L.A. residents will vote again on changing the city’s election date — at a cost of $3.1 million
Three years ago, Angelenos voted overwhelmingly to switch their local elections to even-numbered years, part of a larger effort to reverse years of dismal voter turnout.
Voters agreed to hold a June 2020 primary and a November 2020 runoff for City Council and school board elections, combining those races with state and national contests. But then state lawmakers moved the 2020 primary to March 2020, leaving the city once again out of sync.
Now the council is looking to change the schedule again, sending voters two more election schedule ballot measures to bring L.A.’s 2020 primary back in line with the state. Doing that, however, will cost taxpayers an estimated $3.1 million.
City Clerk Holly Wolcott said that’s the price of placing the two measures on Los Angeles County’s Nov. 6 election ballot.
David A. Holtzman, who heads the group Los Angeles Voters For Instant Runoff Elections, called the expensive do-over vote the result of “an obvious drafting error” by city leaders in 2015. Charter Amendments 1 and 2, which moved local elections from odd- to even-numbered years, should have been written in a way that did not tie the 2020 primary election to a particular month, he said.
“Instead of specifying a specific date, they should have said, ‘We will always have the primary election when the state has them,’” he said.
Holtzman opposes Charter Amendments E and EE, which would move the city and school board primary to March 2020, arguing that city lawmakers should have come up with more comprehensive changes, such as ranked-choice voting. He warned the date change will cause the city’s runoff campaigns to last much longer than they did under the previous system.
Under L.A.’s odd-year election schedule, primary elections were held in March and a runoff, if needed, was conducted in mid-May. If voters pass E and EE, any runoff campaign would last eight months — and provide an advantage to “establishment” candidates and well-funded incumbents, Holtzman said.
In addition, any candidates who win the March 2020 primary outright would then have to wait nine months before they are seated.
Kathay Feng, who co-chaired the 2015 campaign for even-year elections, acknowledged the city had made “an expensive mistake” by putting a specific month in Charter Amendments 1 and 2. But she argued that Charter Amendments E and EE will ensure that the voters’ original intent — boosting voter participation in local elections — is carried out.
“Little did we know the state Legislature was going to move the primary to March,” said Feng, who is the executive director of California Common Cause, a nonprofit election watchdog group. “So really this is a cleanup bill to synchronize the election with the state election.”
Feng said Charter Amendments E and EE have been written so that if the Legislature moves the primary back to June in 2022, the council could do the same without having to consult voters again. Political science professor Fernando Guerra, another backer of the two measures, questioned the notion that an eight-month runoff election campaign would benefit better-funded candidates.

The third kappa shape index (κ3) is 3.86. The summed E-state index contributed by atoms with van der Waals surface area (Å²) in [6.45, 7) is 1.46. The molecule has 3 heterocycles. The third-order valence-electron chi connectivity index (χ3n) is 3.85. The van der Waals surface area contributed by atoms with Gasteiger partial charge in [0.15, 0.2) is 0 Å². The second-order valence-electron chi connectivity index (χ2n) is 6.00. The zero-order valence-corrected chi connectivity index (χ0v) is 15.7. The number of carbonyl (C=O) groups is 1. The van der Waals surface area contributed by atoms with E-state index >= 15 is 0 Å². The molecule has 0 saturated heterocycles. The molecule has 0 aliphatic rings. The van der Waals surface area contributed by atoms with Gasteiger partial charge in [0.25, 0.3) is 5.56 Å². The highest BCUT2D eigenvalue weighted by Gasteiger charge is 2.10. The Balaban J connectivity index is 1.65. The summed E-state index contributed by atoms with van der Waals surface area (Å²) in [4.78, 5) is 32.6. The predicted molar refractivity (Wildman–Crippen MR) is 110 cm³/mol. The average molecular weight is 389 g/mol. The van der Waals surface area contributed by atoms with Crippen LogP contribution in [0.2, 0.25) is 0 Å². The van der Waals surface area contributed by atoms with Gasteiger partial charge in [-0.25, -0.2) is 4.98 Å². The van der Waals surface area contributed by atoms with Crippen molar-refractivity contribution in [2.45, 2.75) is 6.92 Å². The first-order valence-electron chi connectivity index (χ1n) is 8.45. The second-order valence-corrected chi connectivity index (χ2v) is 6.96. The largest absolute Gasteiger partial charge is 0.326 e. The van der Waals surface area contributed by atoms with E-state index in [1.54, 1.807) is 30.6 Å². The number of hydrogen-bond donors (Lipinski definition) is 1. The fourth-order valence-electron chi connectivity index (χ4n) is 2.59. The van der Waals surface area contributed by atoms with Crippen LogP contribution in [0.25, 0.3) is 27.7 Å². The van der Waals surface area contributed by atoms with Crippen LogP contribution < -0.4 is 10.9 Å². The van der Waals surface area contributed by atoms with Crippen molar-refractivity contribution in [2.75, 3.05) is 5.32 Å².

Having a longer runoff campaign would give challengers more time to reach voters without having to raise money, said Guerra, who is director of the Center for the Study of Los Angeles at Loyola Marymount University and also a registered City Hall lobbyist.
The push to change the city’s election schedule was spearheaded by Council President Herb Wesson and featured one major side benefit for the city’s elected officials: an extra year and a half in office.
Vanessa Rodriguez, a spokeswoman for Wesson, referred questions about the 2015 ballot language to City Atty. Mike Feuer. Rob Wilcox, a Feuer spokesman, said the state Legislature changed the date two years after L.A. voters had rescheduled its elections.
State lawmakers changed the date of the primary in hopes of increasing California’s clout in the next presidential campaign.
Asked about the $3.1-million cost of an election date do-over, Rodriguez said in an email that “engaging the citizenry is the most important element of a functioning democracy.”
L.A.’s 2020 election ballot will offer races for seven council seats and four school board seats. At least two city campaigns are expected to be highly competitive — one in Wesson’s district, the other in the downtown-to-Eagle Rock district represented by Councilman Jose Huizar. Both men are being forced out by term limits.
Huizar’s wife, Richelle Huizar, is widely expected to run for the seat held by her husband. For more than a year, she’s been appearing with her husband at district events and popped up regularly in the councilman’s social media messages.
Richelle Huizar did not return calls from The Times. But Jose Huizar, while declining to describe her plans, noted that “a lot of support is coming her way.”
“People are excited about having her be the next council person,” he said.
Huizar’s seat has also drawn interest from Assemblyman Miguel Santiago (D-Los Angeles), who lives in Boyle Heights. Santiago chief of staff Jackie Koenig said her boss will make a decision in November.
In Council District 10, which stretches from Koreatown to Leimert Park, Wesson’s son, political aide Justin Wesson, has been considering a campaign. Another possible candidate is Assemblyman Reggie Jones-Sawyer (D-Los Angeles), who previously worked at City Hall in the Department of General Services.
A campaign consultant for Jones-Sawyer said his client is keeping “all options” open after the November election.
Attorney Grace Yoo, who waged an unsuccessful challenge against Wesson in 2015, said she intends to run for the seat again in the 2020 election.
2:30 p.m.: This article was updated to say that Richelle Huizar did not return calls from The Times.
This article was originally published at 5 a.m.
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